The Kremlin’s “overarching objective is to undermine the U.S. electoral process and weaken the United States through discord, division, and distraction in hopes America becomes less able to challenge Russia’s strategic objectives,” the report states.
That’s far starker language than the foreword by acting DHS secretary Chad Wolf, which draws no clear distinction between Russian efforts to influence the election and those of other adversaries. “While Russia has been a persistent threat by attempting to harm our democratic and election systems, it is clear China and Iran also pose threats in this space,” that section states.
The divergence reflects a broad pattern by top Trump administration officials to play down Russian efforts to influence the election, as Shane Harris and Ellen Nakashima note. That’s a topic that particularly irks President Trump, who seems to view any talk about Russian election interference as questioning the legitimacy of his 2016 victory over Hillary Clinton.
The report seems to be trying to appease Trump while also setting the record straight.
On one hand, it suggests the department’s analysts haven’t succumbed to administration pressure to soft-pedal intelligence that might upset the president.
“Given the politicization that has occurred on so many issues within the department, it’s encouraging that the homeland threat assessment takes a much more objective and nonpartisan perspective on cataloguing all these threats,” Javed Ali, a former DHS senior intelligence analyst who now teaches public policy at the University of Michigan, told Ellen and Shane.
Yet the foreword makes it tough to describe the report as apolitical.
“It seems designed a bit to try to appease the president in case he sees the report,” said Elizabeth Neumann, former DHS assistant secretary for counterterrorism and threat prevention.
Trump administration officials have faced intense criticism for seeming to falsely equate election threats from Russia, China and Iran.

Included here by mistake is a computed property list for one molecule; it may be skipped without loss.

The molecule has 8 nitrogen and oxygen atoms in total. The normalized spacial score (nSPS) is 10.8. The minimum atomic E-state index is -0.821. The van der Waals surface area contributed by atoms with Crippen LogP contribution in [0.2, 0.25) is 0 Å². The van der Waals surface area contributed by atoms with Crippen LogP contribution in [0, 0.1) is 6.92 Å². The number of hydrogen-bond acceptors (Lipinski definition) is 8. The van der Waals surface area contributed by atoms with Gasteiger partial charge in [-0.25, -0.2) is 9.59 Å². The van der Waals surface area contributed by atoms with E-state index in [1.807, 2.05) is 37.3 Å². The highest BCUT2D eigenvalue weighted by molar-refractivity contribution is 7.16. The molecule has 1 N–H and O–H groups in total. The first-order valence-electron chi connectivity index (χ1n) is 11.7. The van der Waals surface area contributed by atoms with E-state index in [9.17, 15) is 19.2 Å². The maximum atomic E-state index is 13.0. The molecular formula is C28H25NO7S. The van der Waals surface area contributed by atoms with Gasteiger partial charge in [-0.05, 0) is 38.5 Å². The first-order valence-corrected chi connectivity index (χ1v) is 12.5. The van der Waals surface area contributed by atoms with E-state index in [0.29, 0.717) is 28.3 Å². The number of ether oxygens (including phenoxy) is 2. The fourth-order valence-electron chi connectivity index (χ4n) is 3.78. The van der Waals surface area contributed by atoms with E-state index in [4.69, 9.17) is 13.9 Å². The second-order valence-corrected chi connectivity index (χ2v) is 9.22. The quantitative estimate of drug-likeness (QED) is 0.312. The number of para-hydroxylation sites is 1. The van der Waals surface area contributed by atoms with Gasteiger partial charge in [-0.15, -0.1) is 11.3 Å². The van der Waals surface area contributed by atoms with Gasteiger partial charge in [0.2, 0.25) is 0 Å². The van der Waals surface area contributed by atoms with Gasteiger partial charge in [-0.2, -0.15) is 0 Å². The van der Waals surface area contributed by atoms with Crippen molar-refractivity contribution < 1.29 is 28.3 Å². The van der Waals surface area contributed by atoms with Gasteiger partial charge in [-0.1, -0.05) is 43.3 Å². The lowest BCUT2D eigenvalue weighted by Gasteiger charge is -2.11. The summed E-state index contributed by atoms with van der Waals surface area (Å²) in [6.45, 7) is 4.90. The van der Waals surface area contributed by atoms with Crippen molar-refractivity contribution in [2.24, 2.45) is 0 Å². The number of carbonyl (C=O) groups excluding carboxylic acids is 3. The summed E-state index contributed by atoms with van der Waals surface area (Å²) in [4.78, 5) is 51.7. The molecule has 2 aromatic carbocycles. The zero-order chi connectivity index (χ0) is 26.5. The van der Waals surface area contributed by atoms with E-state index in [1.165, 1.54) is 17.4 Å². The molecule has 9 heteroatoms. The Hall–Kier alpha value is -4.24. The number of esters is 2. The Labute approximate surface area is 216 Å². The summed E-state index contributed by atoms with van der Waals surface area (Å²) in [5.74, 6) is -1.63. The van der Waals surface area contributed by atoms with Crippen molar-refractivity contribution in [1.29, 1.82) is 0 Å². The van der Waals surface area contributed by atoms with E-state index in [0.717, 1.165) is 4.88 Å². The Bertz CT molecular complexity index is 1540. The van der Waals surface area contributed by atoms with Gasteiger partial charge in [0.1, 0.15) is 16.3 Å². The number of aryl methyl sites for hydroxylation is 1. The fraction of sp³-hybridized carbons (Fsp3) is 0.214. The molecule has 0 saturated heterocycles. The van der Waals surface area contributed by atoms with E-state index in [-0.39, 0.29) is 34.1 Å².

Or at least for not highlighting Russia as the greatest threat.
Top Democrats, for example, criticized William Evanina, director of the National Counterintelligence and Security Center, this summer for a statement they said “treats three actors’ differing intent and capability as equal threats to our democratic elections.” An intelligence official responded that “each of these adversaries poses a threat to our election and it’s imperative that we all work together as a nation to combat them.”
Brian Murphy, former acting head of DHS’s Office of Intelligence and Analysis, accused Wolf in a whistleblower complaint last month of directing him to play down reports on Russian interference to avoid making “the president look bad.” Wolf rejected those charges in Senate testimony last month and denied he had sought to politicize intelligence or minimize the threat from Russia.
In a message on election security yesterday, FBI Director Chris Wray pledged, “We’re not going to tolerate foreign interference in our elections or criminal activity that threatens the sanctity of your vote or undermines public confidence in the outcome of the election.”
No specific adversaries were named in the address, in which Wray was joined by Evanina and top officials at DHS and U.S. Cyber Command.
National Security Adviser Robert O’Brien said the United States will not tolerate any election interference and reiterated that he’d told his Russian counterpart, Nikolai Patrushev, to “stay out” of the November election.